Evolving sports: handling big data with edge applications and cloud services

With the power to both inspire and devastate spectators within just a few hours, sports hold the heartstrings and passionate loyalty of multitudes of fans.

From radio broadcasts of distant sports matches to live broadcasts across television and internet platforms, sports have become increasingly accessible to a broader fan base as innovative technologies came into play.

Edge computing makes it possible for entertainers to deliver enhanced experiences. Using computing capabilities at the edge moves processing, analytics and storage closer to where data is generated, instead of needing to use data centers or cloud services for all requirements. The benefit of this is that information can be processed and shared far more quickly, as bandwidth is freed by edge computing, and cloud services can be used more efficiently.

Similarly, the use of edge applications means that the sensors and monitors used to track a sportsperson’s or vehicle’s progress and status can deliver faster insights. This is achieved by using applications at the edge to analyze and process data at the source, delivering better response times. With this development, the available information – and the speed at which it becomes available – has increased exponentially, in turn enriching fan experiences with a wealth of new data, delivered when it matters.

Delivering reliable, real-time experiences through Edge as a Service

There’s little as frustrating to enthusiastic supporters as a missed match or delayed statistics.

By moving data processing closer to the edge and increasing bandwidth availability, the use of cloud services becomes more efficient. This is especially true when robust private networks are used to support data transfer and enable real-time capabilities. Edge as a Service solutions combine ultra-low latency, high-bandwidth connections between edge devices and the cloud, enabling advanced edge computing and delivering game-changing experiences.  

The challenges – what the research shows 

Lagging networks and applications

To deliver the best fan experience possible, entertainment enterprises need a network which can support real-time data transfer, as well as the applications required to process the generated data.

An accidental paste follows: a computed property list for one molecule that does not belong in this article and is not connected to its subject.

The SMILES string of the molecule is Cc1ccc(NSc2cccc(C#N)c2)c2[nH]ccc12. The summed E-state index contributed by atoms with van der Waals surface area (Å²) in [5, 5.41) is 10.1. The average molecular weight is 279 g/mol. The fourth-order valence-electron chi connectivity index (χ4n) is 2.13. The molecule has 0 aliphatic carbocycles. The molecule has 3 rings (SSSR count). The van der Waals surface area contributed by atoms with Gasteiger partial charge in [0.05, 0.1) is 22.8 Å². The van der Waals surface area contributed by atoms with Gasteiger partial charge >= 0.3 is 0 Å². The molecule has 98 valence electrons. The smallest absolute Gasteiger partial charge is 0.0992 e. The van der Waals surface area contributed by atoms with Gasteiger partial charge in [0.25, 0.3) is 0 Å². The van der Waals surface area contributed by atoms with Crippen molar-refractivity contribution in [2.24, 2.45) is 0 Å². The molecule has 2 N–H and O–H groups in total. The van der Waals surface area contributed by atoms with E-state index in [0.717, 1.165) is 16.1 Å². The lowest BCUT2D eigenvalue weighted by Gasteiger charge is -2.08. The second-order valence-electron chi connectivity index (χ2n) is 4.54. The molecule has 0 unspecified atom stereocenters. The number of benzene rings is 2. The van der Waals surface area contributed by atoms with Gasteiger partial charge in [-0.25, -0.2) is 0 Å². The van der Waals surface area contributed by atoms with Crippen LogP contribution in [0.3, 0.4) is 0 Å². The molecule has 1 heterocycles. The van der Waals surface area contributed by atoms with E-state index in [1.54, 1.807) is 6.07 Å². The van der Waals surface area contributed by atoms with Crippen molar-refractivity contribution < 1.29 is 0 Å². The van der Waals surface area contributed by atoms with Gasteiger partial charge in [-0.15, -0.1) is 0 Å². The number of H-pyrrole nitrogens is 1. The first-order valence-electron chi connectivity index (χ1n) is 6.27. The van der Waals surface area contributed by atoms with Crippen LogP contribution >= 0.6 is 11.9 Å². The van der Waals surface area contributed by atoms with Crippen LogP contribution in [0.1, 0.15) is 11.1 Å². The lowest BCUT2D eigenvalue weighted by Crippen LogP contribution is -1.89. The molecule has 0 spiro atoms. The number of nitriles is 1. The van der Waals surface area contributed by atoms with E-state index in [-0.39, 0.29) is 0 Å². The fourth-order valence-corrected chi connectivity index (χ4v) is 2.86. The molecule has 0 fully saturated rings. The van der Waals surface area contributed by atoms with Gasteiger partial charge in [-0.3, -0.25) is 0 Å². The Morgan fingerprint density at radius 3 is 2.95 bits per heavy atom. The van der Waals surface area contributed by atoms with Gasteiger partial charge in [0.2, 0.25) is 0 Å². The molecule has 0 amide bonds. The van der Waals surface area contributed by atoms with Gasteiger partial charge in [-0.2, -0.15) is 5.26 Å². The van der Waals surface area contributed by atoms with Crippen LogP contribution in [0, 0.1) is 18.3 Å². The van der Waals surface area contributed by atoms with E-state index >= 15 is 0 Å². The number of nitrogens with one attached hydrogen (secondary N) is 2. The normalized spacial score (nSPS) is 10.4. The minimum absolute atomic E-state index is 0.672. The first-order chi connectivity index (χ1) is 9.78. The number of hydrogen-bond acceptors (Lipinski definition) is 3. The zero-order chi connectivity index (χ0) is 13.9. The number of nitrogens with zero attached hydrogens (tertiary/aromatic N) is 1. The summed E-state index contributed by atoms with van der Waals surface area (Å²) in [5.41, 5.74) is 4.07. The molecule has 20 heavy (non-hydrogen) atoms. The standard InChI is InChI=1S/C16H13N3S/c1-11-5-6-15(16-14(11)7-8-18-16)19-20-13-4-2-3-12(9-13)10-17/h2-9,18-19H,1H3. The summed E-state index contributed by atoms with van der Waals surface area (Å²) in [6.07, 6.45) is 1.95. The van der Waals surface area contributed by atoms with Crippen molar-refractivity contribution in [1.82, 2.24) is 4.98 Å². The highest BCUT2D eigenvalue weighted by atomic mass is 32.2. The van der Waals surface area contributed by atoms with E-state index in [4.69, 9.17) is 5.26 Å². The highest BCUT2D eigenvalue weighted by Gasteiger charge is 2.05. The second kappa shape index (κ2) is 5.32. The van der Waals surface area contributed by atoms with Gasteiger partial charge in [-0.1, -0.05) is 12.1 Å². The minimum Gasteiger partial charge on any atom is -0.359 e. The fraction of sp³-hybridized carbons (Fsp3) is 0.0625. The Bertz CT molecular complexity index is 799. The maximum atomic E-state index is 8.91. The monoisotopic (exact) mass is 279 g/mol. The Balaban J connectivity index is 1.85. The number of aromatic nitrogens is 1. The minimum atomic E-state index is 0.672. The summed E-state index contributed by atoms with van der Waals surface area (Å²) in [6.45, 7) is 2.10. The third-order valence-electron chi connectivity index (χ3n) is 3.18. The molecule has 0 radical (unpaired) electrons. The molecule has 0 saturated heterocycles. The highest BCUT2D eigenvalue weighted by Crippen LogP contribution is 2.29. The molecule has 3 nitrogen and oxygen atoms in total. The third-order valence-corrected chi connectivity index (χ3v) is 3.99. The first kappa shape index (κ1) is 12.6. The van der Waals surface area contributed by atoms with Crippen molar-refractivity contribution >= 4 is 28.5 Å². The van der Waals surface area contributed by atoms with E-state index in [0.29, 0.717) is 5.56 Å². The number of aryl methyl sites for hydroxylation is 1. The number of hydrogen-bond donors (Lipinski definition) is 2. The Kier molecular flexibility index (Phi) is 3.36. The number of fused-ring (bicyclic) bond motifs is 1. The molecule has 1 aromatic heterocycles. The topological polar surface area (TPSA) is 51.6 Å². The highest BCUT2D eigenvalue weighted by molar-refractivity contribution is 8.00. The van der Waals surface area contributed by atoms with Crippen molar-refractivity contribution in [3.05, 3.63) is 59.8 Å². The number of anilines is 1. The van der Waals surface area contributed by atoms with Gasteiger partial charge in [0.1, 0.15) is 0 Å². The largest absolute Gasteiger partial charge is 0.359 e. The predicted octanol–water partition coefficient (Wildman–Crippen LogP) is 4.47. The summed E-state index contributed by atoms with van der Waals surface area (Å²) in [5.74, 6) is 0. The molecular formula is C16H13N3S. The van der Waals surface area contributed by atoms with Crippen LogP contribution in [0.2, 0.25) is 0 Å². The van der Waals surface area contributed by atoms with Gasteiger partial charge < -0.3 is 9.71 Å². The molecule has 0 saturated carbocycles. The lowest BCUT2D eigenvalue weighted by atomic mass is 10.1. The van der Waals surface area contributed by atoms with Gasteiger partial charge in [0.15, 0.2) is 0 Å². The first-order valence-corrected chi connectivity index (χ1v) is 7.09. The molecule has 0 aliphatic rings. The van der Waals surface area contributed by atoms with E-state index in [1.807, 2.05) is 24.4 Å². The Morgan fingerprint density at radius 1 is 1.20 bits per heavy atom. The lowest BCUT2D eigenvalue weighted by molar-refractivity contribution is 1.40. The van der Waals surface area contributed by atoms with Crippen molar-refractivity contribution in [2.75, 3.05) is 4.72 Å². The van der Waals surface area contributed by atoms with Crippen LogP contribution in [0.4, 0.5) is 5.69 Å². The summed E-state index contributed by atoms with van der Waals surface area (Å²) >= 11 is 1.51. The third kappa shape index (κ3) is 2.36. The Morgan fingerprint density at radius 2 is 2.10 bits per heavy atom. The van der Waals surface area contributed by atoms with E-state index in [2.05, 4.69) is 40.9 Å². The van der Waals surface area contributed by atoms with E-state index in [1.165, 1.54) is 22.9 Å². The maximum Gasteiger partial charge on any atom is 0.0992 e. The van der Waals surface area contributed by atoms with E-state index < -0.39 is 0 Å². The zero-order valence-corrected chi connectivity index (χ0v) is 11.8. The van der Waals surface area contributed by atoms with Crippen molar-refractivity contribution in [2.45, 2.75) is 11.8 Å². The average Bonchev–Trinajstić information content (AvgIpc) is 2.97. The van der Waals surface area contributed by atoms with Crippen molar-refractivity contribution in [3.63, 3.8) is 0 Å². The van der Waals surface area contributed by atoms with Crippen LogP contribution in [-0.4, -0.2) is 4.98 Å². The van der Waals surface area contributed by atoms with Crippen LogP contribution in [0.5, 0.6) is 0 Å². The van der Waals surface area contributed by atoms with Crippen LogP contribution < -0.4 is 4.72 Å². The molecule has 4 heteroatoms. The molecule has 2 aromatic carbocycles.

While the post-pandemic world has seen all companies implementing digital technology capabilities out of necessity, many face legacy network and application challenges. Without reliable networks capable of handling the organization's data transfer and access needs, supporting digital transformation becomes difficult.

An ultra-low latency, high-bandwidth network, such as Private 5G, ensures optimal collaboration by delivering access to the applications people need, when they need them.

Handling data at the edge

According to the Statista Research Department: ‘Over the next five years to 2025, global data creation is projected to grow to more than 180 zettabytes.1 That’s the equivalent of 180,000,000,000,000 gigabytes.

Ensuring expanding data needs can be transferred efficiently and reliably requires a network infrastructure with ultra-low latency, ultra-high bandwidth capabilities. This ensures reliable connectivity that can handle high volumes of data.

Edge applications provide the capabilities to handle data at the edge and provide local analytics and storage. As demand grows, new technologies are emerging, with the arrival of edge application stacks deliver optimized solutions at the edge that support real-time decision-making.

From streamlining operations to delivering real-time data to fans across multiple platforms, edge devices and computing enable organizations to reconsider what’s possible. Using their IoT structure together with powerful 5G networks and efficient edge applications, enterprises can revolutionize experiences for employees and fans alike. 

With the growth of edge computing, information on sports events – and the speed at which it becomes available – has increased exponentially, in turn enriching fan experiences with a wealth of new data, delivered when it matters.

Smart solutions let Penske Entertainment and INDYCAR deliver digital innovations

To bring their fans – at the venue and around the world – as close to the action as possible, we worked together to take the data generated during the INDYCAR race and deliver it to the fans.

‘In an Indianapolis 500-mile race with 33 cars going 200 laps, we take something like 8-million data records through telemetry off the cars. Fans are very much on their A-game; they want more data, they want to know what’s going on. It’s not just watching cars go around the track; it’s how come this happened or why is this happening, what’s going on with this driver or that driver,’ says Roger Penske, Chairman, Penske Corporation.

Working together has allowed Penske Entertainment and NTT to drive innovation in the NTT INDYCAR SERIES©. With the strong technological foundation underpinning motor racing, INDYCAR provides the perfect environment to explore the limits of what technology can deliver.